Next, let’s look at how seasonal influenza is impacting different states across the US. This week Iowa jumped from Moderate to Very High. Things also ticked upward for North Dakota, Idaho, New Mexico and Oklahoma. Things are steady among the other states in the US this week. You can consult FluView any time you’d like to see this map and other data visualizations.
Georgia remains in the most minimal of the minimal section. Keep in mind that influenza is not a mandatory notifiable disease for public health departments like COVID-19 is. But there is a robust surveillance network for tracking trends. So we aren’t likely to see case counts and death counts like we do for COVID-19 because we are seeing estimates for influenza rather than actual numbers. Both diseases feature a wide spectrum of disease severity that can make it hard to identify all cases. You can read the weekly report from Georgia Department of Public Health here.
Normally I would provide the Harvard Global Health Institute tool for assessing disease trends at a county level in Georgia. But they are only using PCR-based cases to compare counties because they rely on the same data source as the White House Coronavirus Task Force - USA Facts which is a repository of the data that each state wishes to share. Georgia only shares their PCR-based cases to this repository. So, using the same calculation method and color coding, here’s what the Harvard map would look like if antigen cases are included (as CDC, Johns Hopkins University, and New York Times do). Click on the map to be routed to a live image where you can click or hover over your county of interest.
There are 84 counties in the red category, 57 in the orange category and 15 counties are in the yellow zone. There are 3 counties in the green category.
For today, here are the net increases for each key metric for Georgia.
Testing: 26,729 new PCR tests (a high number for a Monday), 7.5% were positive. 111% of today’s cases were identified through electronic laboratory reporting (ELR). Remember, the state de-duplicates those who are tested positive more than once. The state does not provide data regarding the number of antigen tests performed.
Cases: 1924 cases were newly reported today (1809 by PCR, 115 by antigen test). Mondays are often low reporting days due to weekend effect, but today’s Monday case number is 54% higher than last Monday. So we are seeing an escalation over time even on our low reporting days. The new statewide total is 451,056 (406,220 by PCR, 44,836 by antigen test). Of today’s cases, 36% came from nonrural counties outside of the Atlanta metro. Atlanta suburb counties were the second highest contributor, with 23% of cases.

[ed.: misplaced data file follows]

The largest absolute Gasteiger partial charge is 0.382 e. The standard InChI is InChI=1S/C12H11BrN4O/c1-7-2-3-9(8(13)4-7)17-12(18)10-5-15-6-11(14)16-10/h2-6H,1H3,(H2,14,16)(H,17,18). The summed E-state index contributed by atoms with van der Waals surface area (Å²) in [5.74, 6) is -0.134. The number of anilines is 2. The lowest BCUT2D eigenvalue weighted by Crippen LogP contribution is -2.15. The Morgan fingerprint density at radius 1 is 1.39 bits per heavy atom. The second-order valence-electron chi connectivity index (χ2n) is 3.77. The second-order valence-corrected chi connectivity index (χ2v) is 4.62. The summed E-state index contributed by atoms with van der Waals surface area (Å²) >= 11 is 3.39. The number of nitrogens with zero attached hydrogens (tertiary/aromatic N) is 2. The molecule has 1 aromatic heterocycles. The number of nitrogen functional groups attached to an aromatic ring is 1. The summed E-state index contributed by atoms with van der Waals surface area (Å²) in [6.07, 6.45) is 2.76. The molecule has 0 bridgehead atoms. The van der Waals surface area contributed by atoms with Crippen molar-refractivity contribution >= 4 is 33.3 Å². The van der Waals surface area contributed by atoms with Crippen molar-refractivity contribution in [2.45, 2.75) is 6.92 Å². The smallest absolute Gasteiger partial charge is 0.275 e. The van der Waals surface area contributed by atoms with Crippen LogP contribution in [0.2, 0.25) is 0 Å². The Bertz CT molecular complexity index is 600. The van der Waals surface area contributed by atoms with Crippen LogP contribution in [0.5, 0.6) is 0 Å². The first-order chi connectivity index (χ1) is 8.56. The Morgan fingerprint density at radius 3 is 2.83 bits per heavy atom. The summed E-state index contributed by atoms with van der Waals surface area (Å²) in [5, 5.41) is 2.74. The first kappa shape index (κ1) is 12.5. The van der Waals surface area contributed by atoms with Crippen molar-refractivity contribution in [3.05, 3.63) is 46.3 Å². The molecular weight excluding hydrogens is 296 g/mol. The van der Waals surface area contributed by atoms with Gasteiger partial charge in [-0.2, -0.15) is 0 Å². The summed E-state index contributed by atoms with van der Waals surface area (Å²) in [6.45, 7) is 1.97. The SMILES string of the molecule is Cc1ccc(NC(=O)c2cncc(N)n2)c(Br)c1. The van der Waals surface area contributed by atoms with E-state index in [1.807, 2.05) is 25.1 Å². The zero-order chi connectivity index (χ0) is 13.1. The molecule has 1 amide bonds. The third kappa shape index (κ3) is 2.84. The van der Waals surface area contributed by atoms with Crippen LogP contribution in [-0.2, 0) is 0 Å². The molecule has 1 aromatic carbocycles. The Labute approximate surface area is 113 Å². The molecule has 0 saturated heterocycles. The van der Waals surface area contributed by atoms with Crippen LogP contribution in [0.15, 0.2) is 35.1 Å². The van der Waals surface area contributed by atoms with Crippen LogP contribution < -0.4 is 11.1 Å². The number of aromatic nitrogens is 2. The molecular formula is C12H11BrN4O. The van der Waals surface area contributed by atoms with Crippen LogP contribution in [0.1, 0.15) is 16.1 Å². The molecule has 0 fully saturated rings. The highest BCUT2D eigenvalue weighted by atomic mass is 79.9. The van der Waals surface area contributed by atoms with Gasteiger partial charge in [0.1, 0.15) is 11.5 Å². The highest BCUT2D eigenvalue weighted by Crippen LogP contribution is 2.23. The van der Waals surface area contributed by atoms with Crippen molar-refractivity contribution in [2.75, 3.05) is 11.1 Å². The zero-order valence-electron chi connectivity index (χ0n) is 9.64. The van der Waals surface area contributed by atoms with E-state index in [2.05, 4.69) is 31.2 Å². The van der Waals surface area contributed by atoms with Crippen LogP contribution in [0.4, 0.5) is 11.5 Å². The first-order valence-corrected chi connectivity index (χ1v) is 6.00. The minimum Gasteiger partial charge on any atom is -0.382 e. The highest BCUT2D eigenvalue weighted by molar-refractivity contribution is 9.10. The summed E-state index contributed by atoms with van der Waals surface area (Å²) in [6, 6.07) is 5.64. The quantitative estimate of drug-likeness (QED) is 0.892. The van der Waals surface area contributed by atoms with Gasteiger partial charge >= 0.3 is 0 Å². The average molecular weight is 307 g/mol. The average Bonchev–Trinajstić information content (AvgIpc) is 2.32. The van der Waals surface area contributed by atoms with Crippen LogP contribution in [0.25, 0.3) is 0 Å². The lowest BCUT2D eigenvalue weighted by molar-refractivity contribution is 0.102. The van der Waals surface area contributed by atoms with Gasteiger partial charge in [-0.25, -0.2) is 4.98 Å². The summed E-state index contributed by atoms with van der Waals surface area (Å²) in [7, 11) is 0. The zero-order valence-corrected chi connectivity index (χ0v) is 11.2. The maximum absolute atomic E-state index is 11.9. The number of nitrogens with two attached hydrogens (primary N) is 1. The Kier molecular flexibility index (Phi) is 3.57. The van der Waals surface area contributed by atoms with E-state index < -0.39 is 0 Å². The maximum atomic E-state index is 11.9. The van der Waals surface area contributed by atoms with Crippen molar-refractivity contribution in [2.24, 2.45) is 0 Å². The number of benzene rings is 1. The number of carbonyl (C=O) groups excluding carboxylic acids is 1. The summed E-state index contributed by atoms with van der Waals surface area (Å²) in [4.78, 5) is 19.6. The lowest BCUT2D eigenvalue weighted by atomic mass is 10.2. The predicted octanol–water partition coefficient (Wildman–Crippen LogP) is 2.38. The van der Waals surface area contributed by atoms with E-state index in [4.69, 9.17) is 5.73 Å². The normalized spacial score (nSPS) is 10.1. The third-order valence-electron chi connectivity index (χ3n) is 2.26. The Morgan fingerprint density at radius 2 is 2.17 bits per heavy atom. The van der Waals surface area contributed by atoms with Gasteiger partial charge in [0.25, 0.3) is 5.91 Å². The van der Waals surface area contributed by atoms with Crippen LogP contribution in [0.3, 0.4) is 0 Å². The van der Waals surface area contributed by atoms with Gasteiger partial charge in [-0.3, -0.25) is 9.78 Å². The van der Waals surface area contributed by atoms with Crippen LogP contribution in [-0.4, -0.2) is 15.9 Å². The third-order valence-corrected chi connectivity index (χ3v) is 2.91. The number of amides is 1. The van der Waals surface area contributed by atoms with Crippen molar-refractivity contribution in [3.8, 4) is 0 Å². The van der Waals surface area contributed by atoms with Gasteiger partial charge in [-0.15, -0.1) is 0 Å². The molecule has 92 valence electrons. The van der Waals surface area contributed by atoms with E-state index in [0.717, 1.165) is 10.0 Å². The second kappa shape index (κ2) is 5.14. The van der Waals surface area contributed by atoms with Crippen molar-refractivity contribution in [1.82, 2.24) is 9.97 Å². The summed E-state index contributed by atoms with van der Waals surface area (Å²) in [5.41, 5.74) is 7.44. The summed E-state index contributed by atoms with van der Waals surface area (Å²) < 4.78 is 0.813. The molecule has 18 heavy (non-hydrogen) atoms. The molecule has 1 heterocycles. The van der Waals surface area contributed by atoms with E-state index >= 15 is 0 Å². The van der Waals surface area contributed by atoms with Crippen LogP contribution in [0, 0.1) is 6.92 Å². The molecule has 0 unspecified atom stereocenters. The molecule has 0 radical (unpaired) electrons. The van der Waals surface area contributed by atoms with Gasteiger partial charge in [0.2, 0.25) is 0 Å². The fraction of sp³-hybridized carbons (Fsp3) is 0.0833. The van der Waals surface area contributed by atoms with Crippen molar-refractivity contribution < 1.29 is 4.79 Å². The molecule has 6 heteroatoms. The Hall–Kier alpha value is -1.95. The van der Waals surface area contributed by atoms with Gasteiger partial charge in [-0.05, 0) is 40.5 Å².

Hospitalizations: 26 new COVID hospital admissions and 4 new ICU admissions. These are low numbers for Georgia, but not unusual for a Monday. There are currently 1907 COVID patients hospitalized and this number is 210 additional patients compared to last Monday. In fact, we haven’t seen a number this high since 01Sep. We are effectively reversing the gains we made after the summer surge. Adult ventilators are being used at 28% of our state’s capacity as of today, and this is consistent with where we’ve been recently and where levels were prior to the summer surge.
There are five hospital regions using >90% of their ICU bed capacity - regions C (90.7%), E (94.3%), G (94.9%), L (300% <- I suspect this is a typo) and region N (95.3%).
Deaths: 17 newly reported confirmed deaths, a low day for us but high for a Monday. It should be noted that nursing homes typically do not report over the weekends, and Mondays tend to be low count days for this reason. Fifteen of the deaths reported today came from outside of the Atlanta metro with nonrural counties leading with 10 newly reported deaths. The new statewide total is 8644.
The Georgia Department of Public Health County Indicators report is released on Mondays. This report provides a lot of county level data, including testing, confirmed and probable cases (i.e. those identified through the rapid antigen test) and the counties of concern as far as DPH is concerned.
Here’s a comparison of where the emerging counties are (this is code for “counties of concern”) last week compared to this week, on the right.
The new map agrees in large part with the red-yellow-green map inspired by the Harvard Global Health Institute but adding antigen cases. Wee see a lot of counties filling in in the northern half of the state. But the state map shows concern along the Georgia coast.
That’s it for today. See you on Wednesday!
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My Ph.D. is in Medical Microbiology and Immunology. I've worked at places like Creighton University, the Centers for Disease Control & Prevention and Mercer University School of Medicine. All thoughts are my professional opinion and should not be considered medical advice.